Major fashion retailers are “failing to take action” to reduce their environmental and social impact, MPs have said.
In an interim report the Environmental Audit Committee (EAC) revealed that brands such as Amazon, Boohoo and Sports Direct are among the “least engaged” fashion retailers when it comes to their commitment to environmental sustainability and labour market initiatives.
JD Sports, Missguided and TK Maxx were also found to be “lagging behind” the rest of the industry.
As the least engaged retailers, none of the brands had signed up to sustainability initiatives such as SCAP (Sustainable Clothing Action Plan), voluntary targets committing to reduce their carbon, water and waste footprint or the ACT (Action, Collaboration, Transformation) living wage initiative.
As part of its inquiry into the sustainability of the fashion industry, the EAC contacted 16 UK fashion retailers to ask how they planned to reduce the environmental and social impact of the clothes and shoes they sell.
The retailers were asked about a range of actions and initiatives, including the use of organic or sustainable cotton, limiting the discharge of hazardous chemicals, and the re-use or recycling of unsold stock.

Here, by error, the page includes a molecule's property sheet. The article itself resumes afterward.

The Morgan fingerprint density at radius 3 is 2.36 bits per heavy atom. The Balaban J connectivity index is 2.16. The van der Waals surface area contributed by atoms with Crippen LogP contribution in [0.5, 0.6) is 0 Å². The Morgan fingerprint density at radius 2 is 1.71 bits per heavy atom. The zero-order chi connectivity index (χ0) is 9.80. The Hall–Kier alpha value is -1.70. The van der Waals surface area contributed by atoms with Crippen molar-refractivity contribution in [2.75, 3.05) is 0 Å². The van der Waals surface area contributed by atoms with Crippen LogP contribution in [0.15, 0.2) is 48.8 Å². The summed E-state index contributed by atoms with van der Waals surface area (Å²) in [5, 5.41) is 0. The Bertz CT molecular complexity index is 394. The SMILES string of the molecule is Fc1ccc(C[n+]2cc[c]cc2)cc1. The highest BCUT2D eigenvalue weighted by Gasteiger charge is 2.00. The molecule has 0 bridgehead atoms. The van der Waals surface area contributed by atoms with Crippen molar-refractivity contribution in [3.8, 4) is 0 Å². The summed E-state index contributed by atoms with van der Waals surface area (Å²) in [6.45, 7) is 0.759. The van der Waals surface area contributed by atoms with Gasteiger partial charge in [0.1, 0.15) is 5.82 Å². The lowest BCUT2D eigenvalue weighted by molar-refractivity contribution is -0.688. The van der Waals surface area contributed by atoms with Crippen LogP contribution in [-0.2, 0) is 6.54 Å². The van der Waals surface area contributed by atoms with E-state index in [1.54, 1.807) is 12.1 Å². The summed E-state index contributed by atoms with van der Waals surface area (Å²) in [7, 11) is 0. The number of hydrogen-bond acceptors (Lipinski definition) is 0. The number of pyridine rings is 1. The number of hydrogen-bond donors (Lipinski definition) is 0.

ASOS, Burberry, Marks & Spencer, Tesco and Primark were the most engaged retailers, with each using organic or sustainable cotton and recycled material in their products, as well as having in-store take-back schemes for discarded clothes. The EAC also welcomed Burberry’s commitment to end the incineration of unsold stock.
Among the retailers listed as “moderately engaged” were Arcadia Group, Asda, Debenhams and Next. The EAC recognised that each of the retailers had made some steps to address sustainability and social issues.
Footwear and accessories retailer Kurt Geiger did not respond to the EAC’s request for information.
Chair of the EAC, Mary Creagh (Labour), said: “It’s shocking to see that a group of major retailers are failing to take action to promote environmental sustainability and protect their workers. It’s disappointing that only a third of the retailers we wrote to are signed up to ACT, an important global initiative working towards getting a living wage for all garment workers.”
She said she hoped the publication of the results motivated underperforming retailers to start taking responsibility for their workers and their environmental impact.
As part of the inquiry, data from HMRC revealed that UK garment factories were forced to pay over £90,000 to employees for non-payment of the minimum wage.
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